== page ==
Electric classic car maker plots expansion and new models

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Silverstone-based outfit has filled order books for its exclusive Jaguar EVs, with Rolls-Royce and Bentley options inbound

 Classic car electrification firm Lunaz is on track to deliver its first customer models by the end of 2020, and remains committed to significant expansion plans first announced in February.

Deliveries of the Silverstone-based firm’s debut model, electrified versions of the iconic Jaguar XK120 sports coupé, will begin in the final quarter of 2020, with order books now filled for the initial production run. It is now taking orders for the XK120 convertible and its XK140 sister car.

The retro-styled EVs are visually unmodified, but swap their original petrol motors for an secretive, in-house-developed electric powertrain that produces 280kW. Lunaz claims a range of more than 400 kilometres from an 80kWh battery pack, and a 0-100km/h time of less than five seconds.

Lunaz finished testing and development of the electric Jaguars before the UK went into lockdown on 23 March, before taking orders via video consultation with customers. The firm claims its unique business model – supplying only to customers with whom it has a direct existing relationship – has shielded it from the issues that have affected mainstream manufacturers during the pandemic.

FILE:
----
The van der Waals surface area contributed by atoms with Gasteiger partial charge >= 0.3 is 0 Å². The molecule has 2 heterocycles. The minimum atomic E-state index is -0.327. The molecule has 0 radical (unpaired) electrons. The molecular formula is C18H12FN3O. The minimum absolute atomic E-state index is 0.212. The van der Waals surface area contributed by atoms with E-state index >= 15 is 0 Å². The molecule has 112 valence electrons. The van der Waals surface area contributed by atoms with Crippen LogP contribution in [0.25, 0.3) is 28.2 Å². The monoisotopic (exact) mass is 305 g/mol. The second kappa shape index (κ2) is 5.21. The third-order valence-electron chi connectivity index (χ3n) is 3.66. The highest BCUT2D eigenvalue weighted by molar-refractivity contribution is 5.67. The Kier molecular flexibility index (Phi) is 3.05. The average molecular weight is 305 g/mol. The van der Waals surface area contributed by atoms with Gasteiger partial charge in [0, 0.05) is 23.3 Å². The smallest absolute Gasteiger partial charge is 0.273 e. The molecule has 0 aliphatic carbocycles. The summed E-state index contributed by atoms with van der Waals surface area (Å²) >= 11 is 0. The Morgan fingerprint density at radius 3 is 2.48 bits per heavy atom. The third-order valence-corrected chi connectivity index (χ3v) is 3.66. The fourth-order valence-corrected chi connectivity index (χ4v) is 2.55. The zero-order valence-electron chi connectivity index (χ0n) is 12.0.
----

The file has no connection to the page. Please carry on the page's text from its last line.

In addition to the flagship Jaguar models, Lunaz is now offering electric versions of the original Bentley Continental, produced from 1955 to 1965, to its extremely exclusive customer base. The first – a rare Continental S2 Flying Spur – is said to have been commissioned by a car collector who will use it as a daily driver.

Testing for a pair of electrified Rolls-Royces – the 1956 Cloud and 1961 Phantom V – has been completed and Lunaz is in talks with several high-end hospitality firms about the possibility of incorporating the modernised classics into existing limousine fleets.

Each car converted by Lunaz is 3D-scanned prior to any work being carried out, so that engineers can create CAD renders to “ensure technical perfection”. It is then stripped down ahead of a full restoration, with all coach building and trimming work carried out by the firm’s own engineers. Interiors are subtly modernised with upgraded sound systems, infotainment systems and WiFi functionality. Prices for a Lunaz conversion start from AUD$630,000.

Lunaz says that because it has managed to continue production in line with social distancing practices, it remains on track to double its workforce by the end of the year to cope with a “surge in orders globally”, supplementing a team that currently comprises workers from Rolls-Royce, Mclaren, Formula 1, Aston Martin, Cosworth and VW.

Felix Page


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